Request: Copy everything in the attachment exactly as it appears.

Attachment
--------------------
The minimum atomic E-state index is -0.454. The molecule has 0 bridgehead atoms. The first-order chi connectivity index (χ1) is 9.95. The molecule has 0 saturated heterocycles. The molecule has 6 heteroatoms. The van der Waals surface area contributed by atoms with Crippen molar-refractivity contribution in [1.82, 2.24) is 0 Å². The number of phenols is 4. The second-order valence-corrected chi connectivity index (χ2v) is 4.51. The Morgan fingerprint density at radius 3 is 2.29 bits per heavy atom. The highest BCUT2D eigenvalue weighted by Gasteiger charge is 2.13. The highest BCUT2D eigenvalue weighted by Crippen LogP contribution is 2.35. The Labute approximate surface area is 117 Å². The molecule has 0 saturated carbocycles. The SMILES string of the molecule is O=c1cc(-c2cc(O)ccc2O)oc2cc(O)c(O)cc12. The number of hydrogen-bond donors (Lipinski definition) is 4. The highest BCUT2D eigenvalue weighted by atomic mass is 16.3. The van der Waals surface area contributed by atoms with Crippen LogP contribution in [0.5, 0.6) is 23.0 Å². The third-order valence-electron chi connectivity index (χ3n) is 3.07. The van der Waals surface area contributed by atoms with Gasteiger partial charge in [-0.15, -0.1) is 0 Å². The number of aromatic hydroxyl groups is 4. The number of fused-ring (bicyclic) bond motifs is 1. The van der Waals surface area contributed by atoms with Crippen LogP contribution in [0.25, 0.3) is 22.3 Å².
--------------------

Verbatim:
The minimum atomic E-state index is -0.454. The molecule has 0 bridgehead atoms. The first-order chi connectivity index (χ1) is 9.95. The molecule has 0 saturated heterocycles. The molecule has 6 heteroatoms. The van der Waals surface area contributed by atoms with Crippen molar-refractivity contribution in [1.82, 2.24) is 0 Å². The number of phenols is 4. The second-order valence-corrected chi connectivity index (χ2v) is 4.51. The Morgan fingerprint density at radius 3 is 2.29 bits per heavy atom. The highest BCUT2D eigenvalue weighted by Gasteiger charge is 2.13. The highest BCUT2D eigenvalue weighted by Crippen LogP contribution is 2.35. The Labute approximate surface area is 117 Å². The molecule has 0 saturated carbocycles. The SMILES string of the molecule is O=c1cc(-c2cc(O)ccc2O)oc2cc(O)c(O)cc12. The number of hydrogen-bond donors (Lipinski definition) is 4. The highest BCUT2D eigenvalue weighted by atomic mass is 16.3. The van der Waals surface area contributed by atoms with Crippen LogP contribution in [0.5, 0.6) is 23.0 Å². The third-order valence-electron chi connectivity index (χ3n) is 3.07. The van der Waals surface area contributed by atoms with Gasteiger partial charge in [-0.15, -0.1) is 0 Å². The number of aromatic hydroxyl groups is 4. The number of fused-ring (bicyclic) bond motifs is 1. The van der Waals surface area contributed by atoms with Crippen LogP contribution in [0.25, 0.3) is 22.3 Å².